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Indo-Pacific nations lead U.N. peacekeeping efforts


Indo-Pacific countries have become top contributors to United Nations peacekeeping missions worldwide, and their accomplishments and sacrifices will be honored along with those of other nations on International Day of U.N. Peacekeepers.

On May 29, the U.N. recognizes military personnel, police officers and civilians who have helped nations torn by conflict, including the thousands who died doing so. Though Africa and the Middle East are primary focuses of current peacekeeping efforts, the Indo-Pacific also has received economic, humanitarian, social and human rights assistance.

Firsthand experience with U.N. missions within their own borders has inspired Indo-Pacific nations to join peacekeeping expeditions elsewhere, observers say. However, while there is much documentation of peacekeeping work in Pacific locales such as Timor-Leste and West New Guinea, there is less research about Pacific Island Countries’ (PIC) contributions to U.N. peace operations, the Australian Strategic Policy Institute reported in December 2020. That limits understanding of why nations participate, the barriers to doing so and the consequences of their involvement. (Pictured: U.N. Secretary-General Antonio Guterres reviews Republic of Fiji peacekeepers serving in Baghdad, Iraq, in March 2023.)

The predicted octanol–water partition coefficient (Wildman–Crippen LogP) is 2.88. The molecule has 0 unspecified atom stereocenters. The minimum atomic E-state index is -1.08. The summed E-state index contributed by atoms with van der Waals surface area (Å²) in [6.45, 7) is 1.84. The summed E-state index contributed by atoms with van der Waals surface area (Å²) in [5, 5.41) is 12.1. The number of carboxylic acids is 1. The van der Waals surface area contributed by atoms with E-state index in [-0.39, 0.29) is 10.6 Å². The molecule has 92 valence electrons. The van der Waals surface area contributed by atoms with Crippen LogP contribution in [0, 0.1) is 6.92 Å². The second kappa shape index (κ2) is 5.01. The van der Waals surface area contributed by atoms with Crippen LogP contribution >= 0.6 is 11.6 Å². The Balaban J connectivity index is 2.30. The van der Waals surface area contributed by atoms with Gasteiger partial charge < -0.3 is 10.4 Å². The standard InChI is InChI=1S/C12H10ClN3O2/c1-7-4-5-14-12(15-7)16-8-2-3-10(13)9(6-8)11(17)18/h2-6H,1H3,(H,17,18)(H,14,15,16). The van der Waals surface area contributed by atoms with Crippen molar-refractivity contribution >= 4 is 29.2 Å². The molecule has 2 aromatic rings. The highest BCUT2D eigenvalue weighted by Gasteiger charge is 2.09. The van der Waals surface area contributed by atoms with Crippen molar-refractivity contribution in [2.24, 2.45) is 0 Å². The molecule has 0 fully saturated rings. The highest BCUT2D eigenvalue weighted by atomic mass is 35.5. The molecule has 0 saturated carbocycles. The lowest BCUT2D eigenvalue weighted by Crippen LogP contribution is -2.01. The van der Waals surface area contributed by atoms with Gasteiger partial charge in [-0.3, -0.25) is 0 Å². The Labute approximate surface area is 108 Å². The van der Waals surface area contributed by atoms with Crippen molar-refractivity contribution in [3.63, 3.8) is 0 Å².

More than a half-dozen Pacific nations helped the U.N. establish peace in Timor-Leste in the early 2000s, and subsequently brought their expertise to missions worldwide. For example, Fiji had 326 military and law enforcement personnel deployed as peacekeepers as of late February 2023, the U.N. reported.

At the same time, Bangladesh was the world’s largest contributor of uniformed personnel to U.N. peacekeeping missions with 7,269, followed by Nepal with 6,264 and India with 6,090 deployed.

During Bangladesh’s war of liberation in 1971, the U.N. provided relief and helped resettle millions of refugees in their homeland.

The South Asian nation first deployed uniformed personnel as U.N. peacekeepers to monitor an armistice between Iran and Iraq in 1988. Since then, its contributions to worldwide missions have been immense, according to the U.N. As of late February 2023, Bangladeshi peacekeepers were serving in the Central African Republic, Cyprus, the Democratic Republic of the Congo, Lebanon, Libya, Mali, South Sudan, Sudan, Western Sahara and Yemen.

Since May 29, 1948, when the first U.N. peacekeepers began operations in Palestine, upward of 2 million personnel from more than 120 countries and territories have helped countries transition from war to peace, the U.N. reported. Collaborating with local communities, peacekeepers help craft political solutions, prevent conflict, protect civilians, promote human rights and the rule of law, and build sustainable peace.

“United Nations peacekeepers are the beating heart of our commitment to a more peaceful world,” U.N. Secretary-General Antonio Guterres said.



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